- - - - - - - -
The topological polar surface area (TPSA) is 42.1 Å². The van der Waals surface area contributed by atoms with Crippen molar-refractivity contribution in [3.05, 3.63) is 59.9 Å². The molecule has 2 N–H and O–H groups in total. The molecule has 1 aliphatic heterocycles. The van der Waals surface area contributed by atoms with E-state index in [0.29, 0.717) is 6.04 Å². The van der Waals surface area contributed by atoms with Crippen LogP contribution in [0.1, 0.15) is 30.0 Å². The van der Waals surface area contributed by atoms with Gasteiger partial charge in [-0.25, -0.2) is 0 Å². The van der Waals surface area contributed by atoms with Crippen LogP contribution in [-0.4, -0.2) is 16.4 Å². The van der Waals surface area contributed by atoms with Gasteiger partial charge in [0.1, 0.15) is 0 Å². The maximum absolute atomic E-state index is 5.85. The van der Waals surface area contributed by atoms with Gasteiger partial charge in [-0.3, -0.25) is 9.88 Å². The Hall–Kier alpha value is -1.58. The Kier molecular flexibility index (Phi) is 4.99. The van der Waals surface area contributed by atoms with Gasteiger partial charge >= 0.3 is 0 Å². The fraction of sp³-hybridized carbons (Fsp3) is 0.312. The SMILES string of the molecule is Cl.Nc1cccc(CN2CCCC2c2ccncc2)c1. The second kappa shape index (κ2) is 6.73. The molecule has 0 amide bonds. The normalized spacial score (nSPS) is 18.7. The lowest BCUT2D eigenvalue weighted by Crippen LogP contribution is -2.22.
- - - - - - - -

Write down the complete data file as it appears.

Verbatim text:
The topological polar surface area (TPSA) is 42.1 Å². The van der Waals surface area contributed by atoms with Crippen molar-refractivity contribution in [3.05, 3.63) is 59.9 Å². The molecule has 2 N–H and O–H groups in total. The molecule has 1 aliphatic heterocycles. The van der Waals surface area contributed by atoms with E-state index in [0.29, 0.717) is 6.04 Å². The van der Waals surface area contributed by atoms with Crippen LogP contribution in [0.1, 0.15) is 30.0 Å². The van der Waals surface area contributed by atoms with Gasteiger partial charge in [-0.25, -0.2) is 0 Å². The van der Waals surface area contributed by atoms with Crippen LogP contribution in [-0.4, -0.2) is 16.4 Å². The van der Waals surface area contributed by atoms with Gasteiger partial charge in [0.1, 0.15) is 0 Å². The maximum absolute atomic E-state index is 5.85. The van der Waals surface area contributed by atoms with Gasteiger partial charge in [-0.3, -0.25) is 9.88 Å². The Hall–Kier alpha value is -1.58. The Kier molecular flexibility index (Phi) is 4.99. The van der Waals surface area contributed by atoms with Gasteiger partial charge >= 0.3 is 0 Å². The fraction of sp³-hybridized carbons (Fsp3) is 0.312. The SMILES string of the molecule is Cl.Nc1cccc(CN2CCCC2c2ccncc2)c1. The second kappa shape index (κ2) is 6.73. The molecule has 0 amide bonds. The normalized spacial score (nSPS) is 18.7. The lowest BCUT2D eigenvalue weighted by Crippen LogP contribution is -2.22.